Búsqueda Imágenes Maps Play YouTube Noticias Gmail Drive Más »
Iniciar sesión
Usuarios de lectores de pantalla: deben hacer clic en este enlace para utilizar el modo de accesibilidad. Este modo tiene las mismas funciones esenciales pero funciona mejor con el lector.

Patentes

  1. Búsqueda avanzada de patentes
Número de publicaciónUS3449256 A
Tipo de publicaciónConcesión
Fecha de publicación10 Jun 1969
Fecha de presentación19 Ene 1966
Fecha de prioridad19 Ene 1966
También publicado comoDE1643137A1
Número de publicaciónUS 3449256 A, US 3449256A, US-A-3449256, US3449256 A, US3449256A
InventoresWilliam J Farrissey Jr, Alec Odinak
Cesionario originalUpjohn Co
Exportar citaBiBTeX, EndNote, RefMan
Enlaces externos: USPTO, Cesión de USPTO, Espacenet
Methylenebis(phenyl isocyanate) compositions and preparation thereof
US 3449256 A
Resumen  disponible en
Imágenes(5)
Previous page
Next page
Reclamaciones  disponible en
Descripción  (El texto procesado por OCR puede contener errores)

U.S. Cl. 252-182 13 Claims ABSTRACT OF THE DISCLOSURE Methylenebis(phenyl isocyanate), which is a solid of melting point ca. 40 C., and polymethylene polyphenyl polyisocyanates containing more than about 65% methylenebis(phenyl isocyanate), which normally deposit solids on standing, are transformed to storage stable liquids by (a) heating the starting isocyanate at 160 to 250 C. with 0.1% to 3% by weight of a trihydrocarbyl phosphate (trialkyl phosphate, e.g. triethyl phosphate, is preferred) until the isocyanate equivalent of the mixture is within the range of 138 to 200 and (b) blending the product so obtained with sufficient untreated starting isocyanate to give an isocyanate equivalent of 127 to 140 in the final product. i

This invention relates to novel isocyanate containing compositions and to processes for their preparation and is more particularly concerned with novel, storage sta ble compositions derived from methylenebis(phenyl isocyanate), with processes for their preparation, and with polyurethanes derived therefrom.

One of the diisocyanates commonly used in the preparation of both cellular and noncellular polyurethanes is methylenebis(phenyl isocyanate). This material is available commercially either in substantially pure form or in admixture with related polyisocyanates having higher functionality. The latter mixtures are generally produced by phosgenation of a mixture of polyamines produced by acid condensation of formaldehyde and aniline; see, for'example, U.S. Patents 2,683,730, 2,950,263, and 3,012,008. Polymethylene polyphenyl isocyanate mixtures of this nature which contain from about 35 to about 65 percent by weight of methylenebis(phenyl isocyanates), the remainder of said mixture being polymethylene polyphenyl isocyanates of functionality higher than 2.0, are normally liquids at temperatures of about 15 C. and higher and show no tendency to solidify or to deposit solid material even on storage for a prolonged period under a wide range of environmental temperature. Such mixtures therefore present no difficulties, caused by presence of undesirable solid material, in handling or dispensing through conventional polyurethane foam and elastomer formulation mixing machines.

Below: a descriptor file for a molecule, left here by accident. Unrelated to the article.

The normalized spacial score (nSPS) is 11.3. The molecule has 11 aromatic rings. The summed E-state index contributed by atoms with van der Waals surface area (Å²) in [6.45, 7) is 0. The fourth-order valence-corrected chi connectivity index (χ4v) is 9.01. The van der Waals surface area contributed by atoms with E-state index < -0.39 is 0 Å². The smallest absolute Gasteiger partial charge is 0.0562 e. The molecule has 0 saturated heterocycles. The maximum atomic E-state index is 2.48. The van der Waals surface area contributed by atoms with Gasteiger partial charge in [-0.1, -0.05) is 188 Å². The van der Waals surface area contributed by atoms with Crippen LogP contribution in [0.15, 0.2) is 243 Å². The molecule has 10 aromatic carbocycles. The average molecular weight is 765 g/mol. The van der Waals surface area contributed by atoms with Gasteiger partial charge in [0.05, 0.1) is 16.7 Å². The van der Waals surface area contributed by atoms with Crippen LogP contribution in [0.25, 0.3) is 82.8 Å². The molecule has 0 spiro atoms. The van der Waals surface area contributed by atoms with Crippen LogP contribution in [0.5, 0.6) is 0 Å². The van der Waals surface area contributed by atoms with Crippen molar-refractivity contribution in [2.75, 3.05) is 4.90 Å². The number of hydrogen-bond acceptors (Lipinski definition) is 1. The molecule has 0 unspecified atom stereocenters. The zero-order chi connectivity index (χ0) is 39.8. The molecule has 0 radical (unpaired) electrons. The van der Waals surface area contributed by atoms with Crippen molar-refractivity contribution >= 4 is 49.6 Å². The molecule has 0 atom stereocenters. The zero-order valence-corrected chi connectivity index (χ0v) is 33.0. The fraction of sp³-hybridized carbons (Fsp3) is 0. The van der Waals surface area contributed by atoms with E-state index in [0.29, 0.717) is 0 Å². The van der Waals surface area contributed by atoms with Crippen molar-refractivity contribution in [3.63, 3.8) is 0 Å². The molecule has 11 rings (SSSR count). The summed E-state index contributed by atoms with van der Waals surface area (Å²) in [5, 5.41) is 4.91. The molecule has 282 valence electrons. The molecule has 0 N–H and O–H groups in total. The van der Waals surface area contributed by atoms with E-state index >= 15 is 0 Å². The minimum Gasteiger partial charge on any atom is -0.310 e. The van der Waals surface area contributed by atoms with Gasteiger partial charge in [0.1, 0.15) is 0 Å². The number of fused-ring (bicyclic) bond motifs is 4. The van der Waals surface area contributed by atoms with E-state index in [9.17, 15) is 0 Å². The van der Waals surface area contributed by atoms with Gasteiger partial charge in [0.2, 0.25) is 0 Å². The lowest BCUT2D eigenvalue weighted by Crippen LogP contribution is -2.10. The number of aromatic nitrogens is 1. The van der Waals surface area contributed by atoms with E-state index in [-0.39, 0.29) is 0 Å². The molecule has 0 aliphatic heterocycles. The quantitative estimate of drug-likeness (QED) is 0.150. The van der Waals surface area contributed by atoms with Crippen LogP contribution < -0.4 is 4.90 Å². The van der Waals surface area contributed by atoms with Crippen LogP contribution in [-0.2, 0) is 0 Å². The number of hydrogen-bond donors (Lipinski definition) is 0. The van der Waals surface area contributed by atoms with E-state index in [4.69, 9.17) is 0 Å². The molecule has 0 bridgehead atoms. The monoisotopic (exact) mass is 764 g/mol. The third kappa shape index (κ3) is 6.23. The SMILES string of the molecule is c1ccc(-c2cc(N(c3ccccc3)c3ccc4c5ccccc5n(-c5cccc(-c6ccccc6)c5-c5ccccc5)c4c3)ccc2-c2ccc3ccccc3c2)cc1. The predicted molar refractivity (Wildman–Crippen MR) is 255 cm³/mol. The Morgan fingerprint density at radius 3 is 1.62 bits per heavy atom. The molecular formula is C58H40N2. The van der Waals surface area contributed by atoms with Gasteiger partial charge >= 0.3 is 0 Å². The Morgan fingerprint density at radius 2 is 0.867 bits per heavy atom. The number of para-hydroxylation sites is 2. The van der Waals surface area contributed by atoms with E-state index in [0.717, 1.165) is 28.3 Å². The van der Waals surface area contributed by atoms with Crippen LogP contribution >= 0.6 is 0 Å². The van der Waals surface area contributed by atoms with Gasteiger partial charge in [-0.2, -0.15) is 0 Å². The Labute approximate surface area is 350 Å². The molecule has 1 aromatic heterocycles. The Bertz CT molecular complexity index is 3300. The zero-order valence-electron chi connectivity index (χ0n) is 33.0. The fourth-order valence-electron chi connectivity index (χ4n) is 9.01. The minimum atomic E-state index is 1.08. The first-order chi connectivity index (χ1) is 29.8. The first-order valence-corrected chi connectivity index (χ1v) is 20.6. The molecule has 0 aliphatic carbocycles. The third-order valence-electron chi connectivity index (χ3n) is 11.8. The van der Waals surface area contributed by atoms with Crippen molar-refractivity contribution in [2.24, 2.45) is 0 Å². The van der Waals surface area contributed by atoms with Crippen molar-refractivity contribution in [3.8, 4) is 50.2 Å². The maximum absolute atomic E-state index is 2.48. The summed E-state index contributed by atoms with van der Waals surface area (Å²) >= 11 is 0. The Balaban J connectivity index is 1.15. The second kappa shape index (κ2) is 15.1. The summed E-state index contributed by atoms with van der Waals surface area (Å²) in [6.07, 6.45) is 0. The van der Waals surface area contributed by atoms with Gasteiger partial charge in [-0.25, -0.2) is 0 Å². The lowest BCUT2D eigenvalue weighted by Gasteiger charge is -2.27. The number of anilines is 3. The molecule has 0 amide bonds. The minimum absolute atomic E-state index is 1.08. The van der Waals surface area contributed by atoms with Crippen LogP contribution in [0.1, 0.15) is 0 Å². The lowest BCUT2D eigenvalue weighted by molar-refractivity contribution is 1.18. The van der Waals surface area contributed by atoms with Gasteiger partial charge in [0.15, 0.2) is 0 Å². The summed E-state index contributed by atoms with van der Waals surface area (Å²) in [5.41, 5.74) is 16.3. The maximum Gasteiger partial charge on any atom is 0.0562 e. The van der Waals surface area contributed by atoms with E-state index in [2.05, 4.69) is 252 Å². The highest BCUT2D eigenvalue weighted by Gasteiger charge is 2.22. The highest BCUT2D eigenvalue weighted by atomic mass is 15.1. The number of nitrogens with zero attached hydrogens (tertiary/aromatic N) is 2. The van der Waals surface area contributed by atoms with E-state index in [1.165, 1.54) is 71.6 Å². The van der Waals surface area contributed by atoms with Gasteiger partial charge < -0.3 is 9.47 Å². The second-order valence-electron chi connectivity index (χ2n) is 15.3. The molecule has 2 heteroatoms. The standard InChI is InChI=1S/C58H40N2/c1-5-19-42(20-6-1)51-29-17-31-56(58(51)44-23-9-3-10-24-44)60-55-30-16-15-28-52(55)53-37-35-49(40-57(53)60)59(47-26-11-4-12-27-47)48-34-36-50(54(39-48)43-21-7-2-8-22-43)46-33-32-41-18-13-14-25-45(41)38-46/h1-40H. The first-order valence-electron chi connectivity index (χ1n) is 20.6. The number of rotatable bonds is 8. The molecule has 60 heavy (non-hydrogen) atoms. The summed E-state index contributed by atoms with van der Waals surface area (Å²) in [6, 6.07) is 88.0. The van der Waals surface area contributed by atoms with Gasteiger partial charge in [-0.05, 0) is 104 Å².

Polymethylene polyphenyl isocyanate mixtures prepared as described above which contain above about 65 percent by weight of methylenebis(phenyl isocyanates) show a tendency to deposit small amounts of solid, generally comprising methylenebis(phenyl isocyanates). The tendency to deposit solid, and the amount of solid deposited, is a function of increasing content of methylenebis(phenyl isocyanate). Further, pure methylenebis (phenyl isocyanate) itself, i.e., methylenebis(phenyl isocyanate) substantially free from polymethylene polyphenyl isocyanate, is normally a solid at room temperature (about C.) having a melting point of the order of 35 to 42 C. These materials, particularly substantially pure methylenebis(phenyl isocyanate), accordingly present a problem in that they have to be melted and nited States Patent 0 "ice maintained in a molten state in order that they can be transferred by piping and pumping arrangements normally employed in the preparation of polyurethanes.

It is an object of the invention to convert a methylenebis(phenyl isocyanate) composition which is normally solid at temperatures above 15 C. or which shows a tendency to deposit solid material on storage at ambient temperatures, to a storage stable liquid product which is suitable for transfer as a liquid using conventional procedures and apparatus for the preparation of polyurethanes. It is a further object of the invention to provide a liquid isocyanate composition which can be used in the preparation of all types of polyurethanes for which the unmodified methylenebi's(phenyl isocyanate) is currently employed.

These and other objects of the invention are accomplished by means of the process of the invention. The latter, in its broadest aspect, is a process for producing an isocyanate composition which is a stable liquid at temperatures above about 15 C. which process comprises heating a methylenebis(phenyl isocyanate) which is not normally a stable liquid at about 15 C. with from about 0.1% to about 3% by weight of a trihydrocarbylphosphate at a temperature within the range of about 160 C. to about 250 C. until the isocyanate equivalent of the mixture is within the range of about 138 to about 200 and blending the product so obtained with sufiicient untreated methylenbis(phenyl isocyanate) to obtain a final mixture having an isocyanate equivalent within the range of about 127 to about 140.